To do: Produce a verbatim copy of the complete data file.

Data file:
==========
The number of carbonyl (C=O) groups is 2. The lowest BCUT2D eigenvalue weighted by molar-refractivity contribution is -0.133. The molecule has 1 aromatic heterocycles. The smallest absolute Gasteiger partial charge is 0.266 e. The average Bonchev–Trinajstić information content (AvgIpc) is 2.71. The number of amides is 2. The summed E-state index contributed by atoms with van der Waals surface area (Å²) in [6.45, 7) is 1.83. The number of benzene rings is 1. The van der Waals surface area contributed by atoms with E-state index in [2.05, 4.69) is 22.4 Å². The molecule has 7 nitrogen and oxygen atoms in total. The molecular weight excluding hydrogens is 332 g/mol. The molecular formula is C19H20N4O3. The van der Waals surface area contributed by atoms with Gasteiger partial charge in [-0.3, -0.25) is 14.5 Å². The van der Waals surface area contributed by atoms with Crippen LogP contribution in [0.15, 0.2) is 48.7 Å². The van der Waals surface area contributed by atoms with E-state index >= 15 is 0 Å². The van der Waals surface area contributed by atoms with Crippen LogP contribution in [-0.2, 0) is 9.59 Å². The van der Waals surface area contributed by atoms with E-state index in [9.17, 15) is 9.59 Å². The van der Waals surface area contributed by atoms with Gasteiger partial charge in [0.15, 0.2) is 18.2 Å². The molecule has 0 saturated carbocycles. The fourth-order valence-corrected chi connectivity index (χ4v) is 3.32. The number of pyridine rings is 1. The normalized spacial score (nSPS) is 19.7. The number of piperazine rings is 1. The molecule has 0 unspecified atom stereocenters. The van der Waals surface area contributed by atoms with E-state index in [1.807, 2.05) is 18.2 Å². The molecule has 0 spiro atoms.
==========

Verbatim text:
The number of carbonyl (C=O) groups is 2. The lowest BCUT2D eigenvalue weighted by molar-refractivity contribution is -0.133. The molecule has 1 aromatic heterocycles. The smallest absolute Gasteiger partial charge is 0.266 e. The average Bonchev–Trinajstić information content (AvgIpc) is 2.71. The number of amides is 2. The summed E-state index contributed by atoms with van der Waals surface area (Å²) in [6.45, 7) is 1.83. The number of benzene rings is 1. The van der Waals surface area contributed by atoms with E-state index in [2.05, 4.69) is 22.4 Å². The molecule has 7 nitrogen and oxygen atoms in total. The molecular weight excluding hydrogens is 332 g/mol. The molecular formula is C19H20N4O3. The van der Waals surface area contributed by atoms with Gasteiger partial charge in [-0.3, -0.25) is 14.5 Å². The van der Waals surface area contributed by atoms with Crippen LogP contribution in [0.15, 0.2) is 48.7 Å². The van der Waals surface area contributed by atoms with E-state index >= 15 is 0 Å². The van der Waals surface area contributed by atoms with Crippen LogP contribution in [-0.2, 0) is 9.59 Å². The van der Waals surface area contributed by atoms with E-state index in [9.17, 15) is 9.59 Å². The van der Waals surface area contributed by atoms with Gasteiger partial charge in [0.15, 0.2) is 18.2 Å². The molecule has 0 saturated carbocycles. The fourth-order valence-corrected chi connectivity index (χ4v) is 3.32. The number of pyridine rings is 1. The normalized spacial score (nSPS) is 19.7. The number of piperazine rings is 1. The molecule has 0 unspecified atom stereocenters. The van der Waals surface area contributed by atoms with E-state index in [1.807, 2.05) is 18.2 Å². The molecule has 0 spiro atoms.